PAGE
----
I recall my grandmother and father telling me, when I was about 10, about a relative who courageously fought back against and killed a white jailer who attempted to rape her. I did not hear the story again until I read about Joan Little in graduate school. It was only then that I learned that Joan’s fight for survival had made national headlines and transformed U.S. attitudes about racialized sexual violence and victims’ rights.
Before I was old enough to grasp the intricacies of Little’s case, I understood that the tales about her were a lesson about our family values–about preserving one’s honor and dignity in the face of pervasive racism and sexism. Now that I know the full story, I know that Little advanced those values on a larger scale than I’d ever imagined: Her case galvanized a diverse movement of activists across the nation to band together and demand justice for Joan, as well as for other women of color, sexual assault survivors and victims of police brutality.
After growing up in challenging circumstances of racism and economic inequality, Little was arrested for breaking, entering and larceny in Washington, N.C., in 1974. Later that year, the 20-year-old Little was charged with using deadly force against Clarence Alligood, her white jailer and would-be rapist. Little escaped from prison following the assault and disappeared for a week–during which time local officials called for her to be shot–then surrendered and was quickly indicted.
Throughout the case, various whites and even blacks in the community opined that Little was guilty of seducing and then killing Alligood in order to escape jail. Her detractors denied Little’s innocence because of her criminal background, so-called “fast” lifestyle and rumored “immorality.” For some, Little could never be a rape “victim” because she did not meet their standards of social respectability. The prosecution capitalized on these attitudes, characterizing Little as a depraved seductress. They were “[more] interested in sending black women to the gas chamber than the truth,” Little later recalled. In spite of all this, Little remained self-possessed and maintained her plea of self-defense.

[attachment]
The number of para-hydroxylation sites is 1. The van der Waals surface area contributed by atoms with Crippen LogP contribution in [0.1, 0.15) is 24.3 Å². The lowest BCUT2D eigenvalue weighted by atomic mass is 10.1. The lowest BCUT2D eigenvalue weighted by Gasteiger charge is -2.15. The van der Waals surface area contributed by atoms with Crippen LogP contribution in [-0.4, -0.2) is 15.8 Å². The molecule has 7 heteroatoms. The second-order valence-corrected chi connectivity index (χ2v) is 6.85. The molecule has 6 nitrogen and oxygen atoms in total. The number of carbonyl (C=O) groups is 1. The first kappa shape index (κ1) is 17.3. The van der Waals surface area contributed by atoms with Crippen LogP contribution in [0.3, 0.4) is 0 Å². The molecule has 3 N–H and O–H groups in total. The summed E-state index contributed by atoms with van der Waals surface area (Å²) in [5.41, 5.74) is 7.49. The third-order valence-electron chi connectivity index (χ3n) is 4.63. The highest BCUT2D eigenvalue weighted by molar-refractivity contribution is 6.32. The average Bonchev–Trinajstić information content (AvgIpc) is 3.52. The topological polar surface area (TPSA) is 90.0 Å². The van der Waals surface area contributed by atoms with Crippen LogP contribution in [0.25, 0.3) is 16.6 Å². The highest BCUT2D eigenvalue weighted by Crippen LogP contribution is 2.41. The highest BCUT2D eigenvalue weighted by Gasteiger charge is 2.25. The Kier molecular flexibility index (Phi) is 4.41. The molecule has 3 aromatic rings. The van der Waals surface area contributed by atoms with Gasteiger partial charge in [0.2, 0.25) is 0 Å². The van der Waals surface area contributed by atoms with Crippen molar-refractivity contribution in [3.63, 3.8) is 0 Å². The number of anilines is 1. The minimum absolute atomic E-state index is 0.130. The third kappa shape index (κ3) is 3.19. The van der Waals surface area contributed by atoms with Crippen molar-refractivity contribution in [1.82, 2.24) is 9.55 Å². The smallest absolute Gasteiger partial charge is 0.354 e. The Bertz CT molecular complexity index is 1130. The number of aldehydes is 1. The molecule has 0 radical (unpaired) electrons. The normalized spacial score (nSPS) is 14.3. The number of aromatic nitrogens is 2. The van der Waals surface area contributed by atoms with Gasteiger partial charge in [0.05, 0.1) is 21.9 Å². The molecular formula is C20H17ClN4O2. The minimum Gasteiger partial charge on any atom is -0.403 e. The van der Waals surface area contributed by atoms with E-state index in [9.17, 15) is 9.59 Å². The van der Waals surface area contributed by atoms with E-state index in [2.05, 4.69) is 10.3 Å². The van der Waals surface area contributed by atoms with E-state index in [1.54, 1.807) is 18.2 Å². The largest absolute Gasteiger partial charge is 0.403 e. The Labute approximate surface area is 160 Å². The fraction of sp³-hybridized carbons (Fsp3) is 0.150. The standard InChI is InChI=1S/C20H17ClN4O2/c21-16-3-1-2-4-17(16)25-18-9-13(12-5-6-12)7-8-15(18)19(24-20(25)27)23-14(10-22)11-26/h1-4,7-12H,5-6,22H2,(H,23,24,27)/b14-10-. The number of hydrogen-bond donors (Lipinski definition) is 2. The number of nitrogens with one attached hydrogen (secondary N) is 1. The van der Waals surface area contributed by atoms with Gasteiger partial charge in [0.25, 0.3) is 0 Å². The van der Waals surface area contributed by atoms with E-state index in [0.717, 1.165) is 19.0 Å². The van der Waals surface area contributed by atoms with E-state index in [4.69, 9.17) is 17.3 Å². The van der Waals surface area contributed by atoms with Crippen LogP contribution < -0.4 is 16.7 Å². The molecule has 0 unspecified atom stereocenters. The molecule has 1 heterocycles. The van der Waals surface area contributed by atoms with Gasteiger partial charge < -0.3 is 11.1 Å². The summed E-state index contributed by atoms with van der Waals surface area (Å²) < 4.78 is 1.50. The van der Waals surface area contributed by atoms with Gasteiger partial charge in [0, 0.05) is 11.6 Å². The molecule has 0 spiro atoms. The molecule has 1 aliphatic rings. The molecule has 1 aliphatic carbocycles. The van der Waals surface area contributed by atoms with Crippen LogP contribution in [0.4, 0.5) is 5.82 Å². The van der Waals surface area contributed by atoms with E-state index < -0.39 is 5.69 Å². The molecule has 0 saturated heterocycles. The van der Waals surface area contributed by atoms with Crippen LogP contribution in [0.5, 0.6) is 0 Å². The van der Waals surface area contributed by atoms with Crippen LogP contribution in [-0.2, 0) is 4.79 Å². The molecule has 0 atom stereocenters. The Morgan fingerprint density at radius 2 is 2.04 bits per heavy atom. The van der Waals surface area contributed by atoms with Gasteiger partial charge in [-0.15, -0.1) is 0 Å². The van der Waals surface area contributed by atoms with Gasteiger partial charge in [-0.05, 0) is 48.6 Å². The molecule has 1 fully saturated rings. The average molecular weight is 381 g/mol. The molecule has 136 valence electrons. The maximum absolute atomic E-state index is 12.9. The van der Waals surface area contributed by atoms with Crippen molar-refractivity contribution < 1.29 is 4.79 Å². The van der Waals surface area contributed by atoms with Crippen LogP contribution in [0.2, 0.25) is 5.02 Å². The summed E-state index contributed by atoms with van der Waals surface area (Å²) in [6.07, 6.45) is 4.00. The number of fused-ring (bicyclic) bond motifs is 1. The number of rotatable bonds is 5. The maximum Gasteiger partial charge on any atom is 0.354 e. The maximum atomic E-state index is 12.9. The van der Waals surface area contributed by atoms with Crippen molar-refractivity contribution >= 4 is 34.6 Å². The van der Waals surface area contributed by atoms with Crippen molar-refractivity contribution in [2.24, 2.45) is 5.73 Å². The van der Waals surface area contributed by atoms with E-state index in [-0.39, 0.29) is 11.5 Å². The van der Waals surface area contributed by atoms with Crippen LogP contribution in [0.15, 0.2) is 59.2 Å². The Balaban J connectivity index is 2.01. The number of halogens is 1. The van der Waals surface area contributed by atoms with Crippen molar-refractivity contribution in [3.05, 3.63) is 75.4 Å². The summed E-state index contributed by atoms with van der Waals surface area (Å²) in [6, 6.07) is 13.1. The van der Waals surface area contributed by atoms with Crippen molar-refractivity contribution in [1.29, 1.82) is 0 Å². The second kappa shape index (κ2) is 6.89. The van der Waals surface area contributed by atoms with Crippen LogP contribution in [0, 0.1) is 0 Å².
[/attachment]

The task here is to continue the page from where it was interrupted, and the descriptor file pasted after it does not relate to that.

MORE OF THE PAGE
Historically speaking, the odds were against her. Only a few decades earlier, in the 1940s, it had been “nearly impossible for black victims of sexual violence to receive justice in the courts,” writes Danielle L. McGuire in her landmark history, At The Dark End Of The Street. In 1944, Rosa Lee Ingram had been given the death penalty by an all-white jury for killing a white man in self-defense in Georgia.
However, in the intervening years, the “ritualistic rape and intimidation” of black women by white men had become one of the catalysts for the civil rights movement. Over the course of the 1940s, 50s and 60s, thousands of black people mobilized to defend women’s bodily integrity and dignity.